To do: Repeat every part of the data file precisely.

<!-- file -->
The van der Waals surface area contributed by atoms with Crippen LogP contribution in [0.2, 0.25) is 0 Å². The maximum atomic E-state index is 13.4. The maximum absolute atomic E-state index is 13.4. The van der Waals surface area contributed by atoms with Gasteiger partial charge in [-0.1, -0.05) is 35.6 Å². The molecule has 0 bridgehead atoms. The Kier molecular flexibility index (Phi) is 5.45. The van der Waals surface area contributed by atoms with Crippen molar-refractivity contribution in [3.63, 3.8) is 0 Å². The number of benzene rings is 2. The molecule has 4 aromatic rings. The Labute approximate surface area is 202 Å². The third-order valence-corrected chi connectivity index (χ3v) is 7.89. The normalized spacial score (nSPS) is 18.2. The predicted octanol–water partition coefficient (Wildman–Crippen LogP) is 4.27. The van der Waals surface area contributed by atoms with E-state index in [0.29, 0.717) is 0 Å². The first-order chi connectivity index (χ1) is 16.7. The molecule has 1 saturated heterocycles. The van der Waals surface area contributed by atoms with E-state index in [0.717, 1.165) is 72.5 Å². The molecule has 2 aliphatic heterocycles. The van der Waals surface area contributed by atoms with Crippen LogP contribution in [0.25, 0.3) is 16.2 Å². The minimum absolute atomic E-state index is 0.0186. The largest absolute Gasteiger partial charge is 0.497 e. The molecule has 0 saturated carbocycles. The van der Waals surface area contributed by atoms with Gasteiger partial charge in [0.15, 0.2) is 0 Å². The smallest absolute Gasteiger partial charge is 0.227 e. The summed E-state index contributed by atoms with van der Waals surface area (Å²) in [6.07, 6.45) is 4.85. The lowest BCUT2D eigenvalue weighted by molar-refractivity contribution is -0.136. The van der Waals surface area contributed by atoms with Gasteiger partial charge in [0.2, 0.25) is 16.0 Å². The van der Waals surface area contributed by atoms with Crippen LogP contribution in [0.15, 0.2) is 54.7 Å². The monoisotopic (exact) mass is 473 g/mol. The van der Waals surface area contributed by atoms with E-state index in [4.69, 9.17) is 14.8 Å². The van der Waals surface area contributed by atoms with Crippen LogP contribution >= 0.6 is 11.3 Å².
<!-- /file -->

The van der Waals surface area contributed by atoms with Crippen LogP contribution in [0.2, 0.25) is 0 Å². The maximum atomic E-state index is 13.4. The maximum absolute atomic E-state index is 13.4. The van der Waals surface area contributed by atoms with Gasteiger partial charge in [-0.1, -0.05) is 35.6 Å². The molecule has 0 bridgehead atoms. The Kier molecular flexibility index (Phi) is 5.45. The van der Waals surface area contributed by atoms with Crippen molar-refractivity contribution in [3.63, 3.8) is 0 Å². The number of benzene rings is 2. The molecule has 4 aromatic rings. The Labute approximate surface area is 202 Å². The third-order valence-corrected chi connectivity index (χ3v) is 7.89. The normalized spacial score (nSPS) is 18.2. The predicted octanol–water partition coefficient (Wildman–Crippen LogP) is 4.27. The van der Waals surface area contributed by atoms with E-state index in [0.29, 0.717) is 0 Å². The first-order chi connectivity index (χ1) is 16.7. The molecule has 1 saturated heterocycles. The van der Waals surface area contributed by atoms with E-state index in [0.717, 1.165) is 72.5 Å². The molecule has 2 aliphatic heterocycles. The van der Waals surface area contributed by atoms with Crippen LogP contribution in [0.25, 0.3) is 16.2 Å². The minimum absolute atomic E-state index is 0.0186. The largest absolute Gasteiger partial charge is 0.497 e. The molecule has 0 saturated carbocycles. The van der Waals surface area contributed by atoms with Gasteiger partial charge in [0.15, 0.2) is 0 Å². The smallest absolute Gasteiger partial charge is 0.227 e. The summed E-state index contributed by atoms with van der Waals surface area (Å²) in [6.07, 6.45) is 4.85. The lowest BCUT2D eigenvalue weighted by molar-refractivity contribution is -0.136. The van der Waals surface area contributed by atoms with Gasteiger partial charge in [0.2, 0.25) is 16.0 Å². The van der Waals surface area contributed by atoms with Crippen LogP contribution in [0.15, 0.2) is 54.7 Å². The monoisotopic (exact) mass is 473 g/mol. The van der Waals surface area contributed by atoms with E-state index in [4.69, 9.17) is 14.8 Å². The van der Waals surface area contributed by atoms with Crippen LogP contribution >= 0.6 is 11.3 Å².